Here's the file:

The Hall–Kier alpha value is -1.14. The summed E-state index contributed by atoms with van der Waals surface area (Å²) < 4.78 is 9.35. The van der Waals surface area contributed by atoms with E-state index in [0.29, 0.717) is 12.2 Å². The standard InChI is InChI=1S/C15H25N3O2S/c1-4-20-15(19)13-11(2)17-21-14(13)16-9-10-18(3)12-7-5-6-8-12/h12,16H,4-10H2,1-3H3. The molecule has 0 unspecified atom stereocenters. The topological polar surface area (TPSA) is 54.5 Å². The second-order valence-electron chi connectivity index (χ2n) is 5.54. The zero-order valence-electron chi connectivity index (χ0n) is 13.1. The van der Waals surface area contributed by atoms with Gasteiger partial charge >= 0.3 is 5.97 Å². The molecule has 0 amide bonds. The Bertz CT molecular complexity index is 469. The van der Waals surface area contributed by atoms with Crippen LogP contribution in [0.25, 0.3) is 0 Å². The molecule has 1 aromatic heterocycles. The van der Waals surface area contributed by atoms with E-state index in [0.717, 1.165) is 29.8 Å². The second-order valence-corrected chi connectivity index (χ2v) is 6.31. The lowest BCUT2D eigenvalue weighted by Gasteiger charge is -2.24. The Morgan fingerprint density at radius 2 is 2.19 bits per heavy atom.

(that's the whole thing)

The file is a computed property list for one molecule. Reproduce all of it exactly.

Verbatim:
The Hall–Kier alpha value is -1.14. The summed E-state index contributed by atoms with van der Waals surface area (Å²) < 4.78 is 9.35. The van der Waals surface area contributed by atoms with E-state index in [0.29, 0.717) is 12.2 Å². The standard InChI is InChI=1S/C15H25N3O2S/c1-4-20-15(19)13-11(2)17-21-14(13)16-9-10-18(3)12-7-5-6-8-12/h12,16H,4-10H2,1-3H3. The molecule has 0 unspecified atom stereocenters. The topological polar surface area (TPSA) is 54.5 Å². The second-order valence-electron chi connectivity index (χ2n) is 5.54. The zero-order valence-electron chi connectivity index (χ0n) is 13.1. The van der Waals surface area contributed by atoms with Gasteiger partial charge >= 0.3 is 5.97 Å². The molecule has 0 amide bonds. The Bertz CT molecular complexity index is 469. The van der Waals surface area contributed by atoms with Crippen LogP contribution in [0.25, 0.3) is 0 Å². The molecule has 1 aromatic heterocycles. The van der Waals surface area contributed by atoms with E-state index in [0.717, 1.165) is 29.8 Å². The second-order valence-corrected chi connectivity index (χ2v) is 6.31. The lowest BCUT2D eigenvalue weighted by Gasteiger charge is -2.24. The Morgan fingerprint density at radius 2 is 2.19 bits per heavy atom.